Rocky Mountain Spotted Fever (RMSF)
Rocky Mountain Spotted Fever (RMSF) is a disease caused by the bacterium Rickettsia rickettsii. It causes fever, nausea, muscle ache, headache and a rash. It can lead to loss of blood cells (anemia) and other serious blood disorders. It is most common from April through September when people are exposed to ticks outdoors. Most cases occur in children under age 15 since they tend to spend more time in tick-infested areas.
RMSF is reportable to the Iowa Department of Public Health by Iowa Administrative Code 641 IAC 1.
It will take about one week after being infected with RMSF to start to show signs and symptoms. Early symptoms can include:
- Muscle ache
- Feeling poorly
- Swelling in eye
As the disease progresses symptoms include:
- Rash (3-5 days after start of illness)
- Stomach and joint pain
Complications from RMSF may include:
- Decrease in red blood count (anemia) and other blood disorders
- Long term nerve damage
Rocky Mountain Spotted Fever is caused by a tick bite. Usually a tick has to be attached to a person for four to six hours for infection to occur. Less often, infection occurs when crushed tick tissues or fluids get into a person’s cuts or scratches.
People, especially children, who are outside in places where ticks are common are most at risk. The months of April to September are the most common times to be infected.
- The best way to avoid RMSF is to avoid tick-infested areas such as woody and grassy areas.
- In areas where ticks may occur, people should: Wear long-sleeved shirts and long, light-colored pants tucked into socks or boots to make it easier to see ticks crawling on clothing, and to prevent ticks from crawling up the inside of pants legs.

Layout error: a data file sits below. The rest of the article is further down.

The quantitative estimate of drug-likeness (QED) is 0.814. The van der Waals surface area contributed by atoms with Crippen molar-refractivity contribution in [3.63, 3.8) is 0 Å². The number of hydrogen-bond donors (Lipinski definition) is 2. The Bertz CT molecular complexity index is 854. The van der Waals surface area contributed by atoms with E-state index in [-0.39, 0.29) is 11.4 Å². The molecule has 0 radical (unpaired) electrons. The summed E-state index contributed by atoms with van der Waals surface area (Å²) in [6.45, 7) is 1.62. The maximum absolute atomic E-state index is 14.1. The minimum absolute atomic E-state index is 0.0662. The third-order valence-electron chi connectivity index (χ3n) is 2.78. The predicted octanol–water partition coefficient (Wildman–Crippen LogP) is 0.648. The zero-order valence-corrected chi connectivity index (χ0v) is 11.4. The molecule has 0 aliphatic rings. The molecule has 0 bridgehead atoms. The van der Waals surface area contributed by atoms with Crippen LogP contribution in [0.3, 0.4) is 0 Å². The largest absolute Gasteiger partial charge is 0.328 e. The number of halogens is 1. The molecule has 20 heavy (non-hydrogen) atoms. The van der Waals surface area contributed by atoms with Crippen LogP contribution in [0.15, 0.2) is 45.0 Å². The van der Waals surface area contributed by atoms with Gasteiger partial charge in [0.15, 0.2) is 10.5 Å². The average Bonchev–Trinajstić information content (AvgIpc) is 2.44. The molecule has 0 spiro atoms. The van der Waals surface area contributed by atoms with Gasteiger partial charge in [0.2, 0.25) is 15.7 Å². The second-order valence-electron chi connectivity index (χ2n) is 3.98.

- Stay on trails when hiking
- Use insect repellants properly. Repellants that contain DEET (diethyltoluamide) should be used in concentrations no higher than 30 percent for children. Repellants should never be used on infants. Permethrin is a repellant that can be applied only to clothing, not exposed skin.
- After each day spent in a tick-infested area, thoroughly check yourself, children, and pets for ticks. Remove any tick you find on your body. Clothing should also be checked.
- Promptly remove any attached tick using fine-point tweezers. The tick should not be squeezed or twisted, but grasped close to the skin and pulled straight out with steady pressure. Once removed, the tick should be drowned in rubbing alcohol or the toilet.
- Appropriate antibiotics can successfully treat Rocky Mountain Spotted Fever.
- Seeking good follow up care from a medical provider is the best way to make sure someone recovers.
In 2016, 11 cases of Rocky Mountain spotted fever (RMSF) were reported in Iowa.
For more detailed information and statistics on all notifiable diseases, please see our current annual report located in the reports section of the CADE homepage.
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